Although the unilateral withdrawal from a treaty is something new to the Philippines, Tolentino said it had been done before in other jurisdictions.
The senator cited the Supreme Court ruling in Bayan v. Zamora (2000, GR. No. 138570) and Pimentel Jr v. Executive Secretary (2005, GR. No. 158088) wherein the High Court declared “It is without question that “by constitutional fiat and by the intrinsic nature of his office, the President, as head of State, is the sole organ and authority in the external affairs of the country.”
In fact, Tolentino said that the US case of Myers v. United Sates (1926; 272 US 52), the court was specific in saying that the Congress’ power to remove or right to participate in the exercise of a power given to the executive would infringe on the constitutional principle of separation of governmental powers.
“It is therefore succinct, that in the realm of international relations, executive power reigns supreme. The deference we give to the executive department is dictated by the principle of separation of powers. This principle is one of the cornerstones of our democratic government,” Tolentino adds.
Both cases, Tolentino says, “ruled that in light of the absence of any constitutional provision governing the termination of a treaty, and the fact that different termination procedures may be appropriate for different treaties … the instant case … must surely be controlled by political standards. and therefore the challenge to the President’s power vis-a-vis treaty termination raised a nonjusticiable political question.”
Other prominent examples of unilateral withdrawal from international conventions included the withdrawal of Indonesia from the UN in 1965; of Czechoslovakia, Hungary, and Poland from UNESCO in the 1950s; and of the Soviet Union and eight Eastern European States from WHO in the same period. Even more recently the United States has also withdrawn from the Iran Nuclear Deal and the Paris Agreement on Climate Change Mitigation, according to the senator from Tagaytay.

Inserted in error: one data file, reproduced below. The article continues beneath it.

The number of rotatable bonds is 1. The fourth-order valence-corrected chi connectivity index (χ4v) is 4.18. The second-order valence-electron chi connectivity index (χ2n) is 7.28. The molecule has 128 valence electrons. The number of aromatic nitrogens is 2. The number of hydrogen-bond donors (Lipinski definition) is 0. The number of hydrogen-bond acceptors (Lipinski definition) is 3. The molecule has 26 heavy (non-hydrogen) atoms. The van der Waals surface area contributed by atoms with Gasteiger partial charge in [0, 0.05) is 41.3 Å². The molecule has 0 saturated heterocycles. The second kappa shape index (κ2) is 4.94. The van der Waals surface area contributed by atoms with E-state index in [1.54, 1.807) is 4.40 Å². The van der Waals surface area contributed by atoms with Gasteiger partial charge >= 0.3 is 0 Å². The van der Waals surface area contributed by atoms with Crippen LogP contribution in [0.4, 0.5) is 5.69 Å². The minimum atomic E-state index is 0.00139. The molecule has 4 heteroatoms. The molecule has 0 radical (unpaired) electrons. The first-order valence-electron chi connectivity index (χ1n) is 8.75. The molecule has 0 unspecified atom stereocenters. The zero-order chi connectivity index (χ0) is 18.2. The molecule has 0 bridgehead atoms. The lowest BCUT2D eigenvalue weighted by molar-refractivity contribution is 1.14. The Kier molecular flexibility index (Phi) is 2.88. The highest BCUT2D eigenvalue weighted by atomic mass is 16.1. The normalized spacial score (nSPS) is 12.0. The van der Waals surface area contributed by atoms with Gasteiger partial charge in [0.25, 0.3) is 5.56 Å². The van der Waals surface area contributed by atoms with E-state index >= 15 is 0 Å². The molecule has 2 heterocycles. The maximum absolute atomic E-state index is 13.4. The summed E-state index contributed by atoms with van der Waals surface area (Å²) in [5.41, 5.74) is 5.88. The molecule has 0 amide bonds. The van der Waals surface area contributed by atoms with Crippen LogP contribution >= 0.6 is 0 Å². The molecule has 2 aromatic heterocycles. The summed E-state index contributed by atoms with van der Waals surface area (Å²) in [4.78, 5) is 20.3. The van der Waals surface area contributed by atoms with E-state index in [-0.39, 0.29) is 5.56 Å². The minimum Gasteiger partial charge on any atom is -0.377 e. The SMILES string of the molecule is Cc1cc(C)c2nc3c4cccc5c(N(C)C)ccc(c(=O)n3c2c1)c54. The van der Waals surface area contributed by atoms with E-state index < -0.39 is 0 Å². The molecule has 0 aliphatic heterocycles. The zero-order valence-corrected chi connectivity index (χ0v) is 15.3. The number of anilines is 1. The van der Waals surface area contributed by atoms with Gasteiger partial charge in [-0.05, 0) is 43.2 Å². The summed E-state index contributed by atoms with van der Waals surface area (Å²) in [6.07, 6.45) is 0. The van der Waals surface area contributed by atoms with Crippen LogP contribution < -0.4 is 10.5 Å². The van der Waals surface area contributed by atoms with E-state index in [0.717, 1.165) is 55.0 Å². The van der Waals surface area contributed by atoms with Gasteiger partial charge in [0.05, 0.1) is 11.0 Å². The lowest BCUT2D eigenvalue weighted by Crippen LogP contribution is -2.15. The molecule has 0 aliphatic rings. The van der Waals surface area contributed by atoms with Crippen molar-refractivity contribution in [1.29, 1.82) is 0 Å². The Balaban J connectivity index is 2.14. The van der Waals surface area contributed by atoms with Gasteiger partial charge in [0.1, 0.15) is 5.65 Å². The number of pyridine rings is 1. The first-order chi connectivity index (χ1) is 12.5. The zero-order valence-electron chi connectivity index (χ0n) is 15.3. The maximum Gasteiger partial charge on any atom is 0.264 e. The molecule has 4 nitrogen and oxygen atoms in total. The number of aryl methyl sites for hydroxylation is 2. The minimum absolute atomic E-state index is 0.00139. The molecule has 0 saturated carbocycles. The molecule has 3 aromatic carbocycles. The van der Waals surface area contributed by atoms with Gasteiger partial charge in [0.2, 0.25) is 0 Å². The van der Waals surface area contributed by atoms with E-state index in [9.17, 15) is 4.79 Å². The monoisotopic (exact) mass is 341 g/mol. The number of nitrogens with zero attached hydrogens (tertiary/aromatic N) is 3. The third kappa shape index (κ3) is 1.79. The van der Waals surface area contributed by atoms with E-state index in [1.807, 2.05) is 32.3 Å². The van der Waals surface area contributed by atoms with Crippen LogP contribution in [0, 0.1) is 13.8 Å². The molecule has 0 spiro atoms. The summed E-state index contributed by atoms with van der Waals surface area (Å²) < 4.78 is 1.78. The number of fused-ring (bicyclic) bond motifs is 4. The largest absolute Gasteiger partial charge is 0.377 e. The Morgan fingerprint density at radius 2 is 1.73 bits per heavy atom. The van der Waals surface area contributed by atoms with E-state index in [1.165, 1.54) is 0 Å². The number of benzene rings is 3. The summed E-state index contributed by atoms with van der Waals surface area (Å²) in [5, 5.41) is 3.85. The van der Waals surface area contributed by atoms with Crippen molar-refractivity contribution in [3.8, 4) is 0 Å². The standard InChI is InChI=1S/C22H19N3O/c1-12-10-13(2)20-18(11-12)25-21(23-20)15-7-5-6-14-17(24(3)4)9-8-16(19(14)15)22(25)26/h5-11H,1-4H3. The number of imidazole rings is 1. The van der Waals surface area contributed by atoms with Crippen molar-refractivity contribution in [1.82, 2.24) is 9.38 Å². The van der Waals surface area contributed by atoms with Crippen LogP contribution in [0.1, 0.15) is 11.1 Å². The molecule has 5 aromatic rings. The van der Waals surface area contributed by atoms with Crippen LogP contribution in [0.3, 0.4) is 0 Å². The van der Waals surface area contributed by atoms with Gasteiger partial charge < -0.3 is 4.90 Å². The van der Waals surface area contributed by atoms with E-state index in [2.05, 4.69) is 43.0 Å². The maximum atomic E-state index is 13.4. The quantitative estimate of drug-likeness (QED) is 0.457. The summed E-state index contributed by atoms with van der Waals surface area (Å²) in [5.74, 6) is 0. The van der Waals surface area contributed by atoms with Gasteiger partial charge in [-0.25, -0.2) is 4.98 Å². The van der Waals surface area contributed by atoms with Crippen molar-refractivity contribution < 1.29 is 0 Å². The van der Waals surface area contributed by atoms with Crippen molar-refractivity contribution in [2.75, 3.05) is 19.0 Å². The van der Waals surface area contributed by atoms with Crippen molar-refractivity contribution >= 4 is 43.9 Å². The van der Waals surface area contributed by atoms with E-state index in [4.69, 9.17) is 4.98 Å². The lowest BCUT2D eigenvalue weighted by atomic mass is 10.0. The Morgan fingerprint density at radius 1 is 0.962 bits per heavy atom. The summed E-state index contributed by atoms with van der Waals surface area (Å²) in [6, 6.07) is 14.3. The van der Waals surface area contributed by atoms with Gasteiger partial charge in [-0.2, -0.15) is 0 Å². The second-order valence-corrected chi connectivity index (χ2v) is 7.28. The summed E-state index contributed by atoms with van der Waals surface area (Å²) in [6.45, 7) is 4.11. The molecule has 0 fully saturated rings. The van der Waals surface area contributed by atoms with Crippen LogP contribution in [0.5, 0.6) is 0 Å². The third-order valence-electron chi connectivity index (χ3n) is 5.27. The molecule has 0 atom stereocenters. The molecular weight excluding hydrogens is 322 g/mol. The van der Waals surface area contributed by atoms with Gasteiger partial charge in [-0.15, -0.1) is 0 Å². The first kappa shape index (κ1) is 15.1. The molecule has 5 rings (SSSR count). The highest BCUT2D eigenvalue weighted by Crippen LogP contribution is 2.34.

“In sum, states have always operated in the purview of their national interest and have withdrawn from international agreements without congressional interference,” Tolentino says adding that while the Constitution require Senate concurrence to bind the State to such agreements.
“There is no similar provision requiring the same to abrogate a treaty. Our obligation lies not in the termination of treaties and international agreement but in its creation,” he adds.
Now, can the Senate then inquire into the President’s wisdom to abrogate a treaty? Tolentino emphatically says no.
“By reason of his office, the President has access to the most comprehensive and confidential diplomatic information and ultra-sensitive military intelligence data,” the lawmaker explains.
So, there you go. While many will not agree with the President’s decision to terminate the VFA, at least we have been enlightened that he did not usurp his powers in doing so, thanks to the good senator.
The debate on the pros and cons regarding its termination is the subject of another debate.
Happy Valentine’s, everyone.